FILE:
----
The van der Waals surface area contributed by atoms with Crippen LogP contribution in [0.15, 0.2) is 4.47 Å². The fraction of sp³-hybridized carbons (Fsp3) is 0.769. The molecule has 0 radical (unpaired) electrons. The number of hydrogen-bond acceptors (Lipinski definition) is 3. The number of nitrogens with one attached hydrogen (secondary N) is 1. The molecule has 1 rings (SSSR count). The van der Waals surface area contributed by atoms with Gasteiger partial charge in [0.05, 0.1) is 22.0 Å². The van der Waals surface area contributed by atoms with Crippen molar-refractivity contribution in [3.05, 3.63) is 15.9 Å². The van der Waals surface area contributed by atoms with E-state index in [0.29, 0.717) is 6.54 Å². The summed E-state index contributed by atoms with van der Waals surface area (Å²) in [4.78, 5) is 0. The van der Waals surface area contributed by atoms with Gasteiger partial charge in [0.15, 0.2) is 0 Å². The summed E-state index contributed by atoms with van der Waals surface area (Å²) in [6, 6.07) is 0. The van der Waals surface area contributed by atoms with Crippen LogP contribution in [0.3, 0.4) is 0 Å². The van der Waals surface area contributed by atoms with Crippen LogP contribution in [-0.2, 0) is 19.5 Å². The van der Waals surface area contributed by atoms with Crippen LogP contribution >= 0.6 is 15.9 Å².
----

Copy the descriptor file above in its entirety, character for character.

The van der Waals surface area contributed by atoms with Crippen LogP contribution in [0.15, 0.2) is 4.47 Å². The fraction of sp³-hybridized carbons (Fsp3) is 0.769. The molecule has 0 radical (unpaired) electrons. The number of hydrogen-bond acceptors (Lipinski definition) is 3. The number of nitrogens with one attached hydrogen (secondary N) is 1. The molecule has 1 rings (SSSR count). The van der Waals surface area contributed by atoms with Gasteiger partial charge in [0.05, 0.1) is 22.0 Å². The van der Waals surface area contributed by atoms with Crippen molar-refractivity contribution in [3.05, 3.63) is 15.9 Å². The van der Waals surface area contributed by atoms with E-state index in [0.29, 0.717) is 6.54 Å². The summed E-state index contributed by atoms with van der Waals surface area (Å²) in [4.78, 5) is 0. The van der Waals surface area contributed by atoms with Gasteiger partial charge in [0.15, 0.2) is 0 Å². The summed E-state index contributed by atoms with van der Waals surface area (Å²) in [6, 6.07) is 0. The van der Waals surface area contributed by atoms with Crippen LogP contribution in [0.3, 0.4) is 0 Å². The van der Waals surface area contributed by atoms with Crippen LogP contribution in [-0.2, 0) is 19.5 Å². The van der Waals surface area contributed by atoms with Crippen LogP contribution >= 0.6 is 15.9 Å².